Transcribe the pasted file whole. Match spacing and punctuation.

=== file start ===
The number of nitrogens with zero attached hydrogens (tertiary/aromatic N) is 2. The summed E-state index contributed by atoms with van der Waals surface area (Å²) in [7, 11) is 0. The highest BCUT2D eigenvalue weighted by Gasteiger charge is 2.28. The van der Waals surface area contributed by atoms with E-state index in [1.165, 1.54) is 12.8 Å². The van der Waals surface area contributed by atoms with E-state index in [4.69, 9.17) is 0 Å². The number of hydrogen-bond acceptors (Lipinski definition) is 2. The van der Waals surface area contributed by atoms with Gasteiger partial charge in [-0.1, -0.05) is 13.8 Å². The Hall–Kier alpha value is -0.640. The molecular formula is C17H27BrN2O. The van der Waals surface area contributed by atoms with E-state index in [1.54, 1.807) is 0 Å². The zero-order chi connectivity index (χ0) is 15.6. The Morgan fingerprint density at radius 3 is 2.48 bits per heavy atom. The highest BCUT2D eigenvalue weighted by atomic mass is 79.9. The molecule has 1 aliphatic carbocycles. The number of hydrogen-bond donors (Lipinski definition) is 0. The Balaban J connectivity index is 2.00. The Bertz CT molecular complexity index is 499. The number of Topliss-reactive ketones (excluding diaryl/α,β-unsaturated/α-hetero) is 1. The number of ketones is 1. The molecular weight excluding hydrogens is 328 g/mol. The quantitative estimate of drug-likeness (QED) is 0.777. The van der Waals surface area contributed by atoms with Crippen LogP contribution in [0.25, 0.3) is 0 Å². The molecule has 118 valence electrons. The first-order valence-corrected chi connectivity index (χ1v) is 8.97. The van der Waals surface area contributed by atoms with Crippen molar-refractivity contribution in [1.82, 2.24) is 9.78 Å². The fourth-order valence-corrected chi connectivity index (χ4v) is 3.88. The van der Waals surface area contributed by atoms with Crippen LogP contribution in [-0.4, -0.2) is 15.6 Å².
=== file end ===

The number of nitrogens with zero attached hydrogens (tertiary/aromatic N) is 2. The summed E-state index contributed by atoms with van der Waals surface area (Å²) in [7, 11) is 0. The highest BCUT2D eigenvalue weighted by Gasteiger charge is 2.28. The van der Waals surface area contributed by atoms with E-state index in [1.165, 1.54) is 12.8 Å². The van der Waals surface area contributed by atoms with E-state index in [4.69, 9.17) is 0 Å². The number of hydrogen-bond acceptors (Lipinski definition) is 2. The van der Waals surface area contributed by atoms with Gasteiger partial charge in [-0.1, -0.05) is 13.8 Å². The Hall–Kier alpha value is -0.640. The molecular formula is C17H27BrN2O. The van der Waals surface area contributed by atoms with E-state index in [1.54, 1.807) is 0 Å². The zero-order chi connectivity index (χ0) is 15.6. The Morgan fingerprint density at radius 3 is 2.48 bits per heavy atom. The highest BCUT2D eigenvalue weighted by atomic mass is 79.9. The molecule has 1 aliphatic carbocycles. The number of hydrogen-bond donors (Lipinski definition) is 0. The Balaban J connectivity index is 2.00. The Bertz CT molecular complexity index is 499. The number of Topliss-reactive ketones (excluding diaryl/α,β-unsaturated/α-hetero) is 1. The number of ketones is 1. The molecular weight excluding hydrogens is 328 g/mol. The quantitative estimate of drug-likeness (QED) is 0.777. The van der Waals surface area contributed by atoms with Crippen LogP contribution in [0.25, 0.3) is 0 Å². The molecule has 118 valence electrons. The first-order valence-corrected chi connectivity index (χ1v) is 8.97. The van der Waals surface area contributed by atoms with Crippen molar-refractivity contribution in [1.82, 2.24) is 9.78 Å². The fourth-order valence-corrected chi connectivity index (χ4v) is 3.88. The van der Waals surface area contributed by atoms with Crippen LogP contribution in [-0.4, -0.2) is 15.6 Å².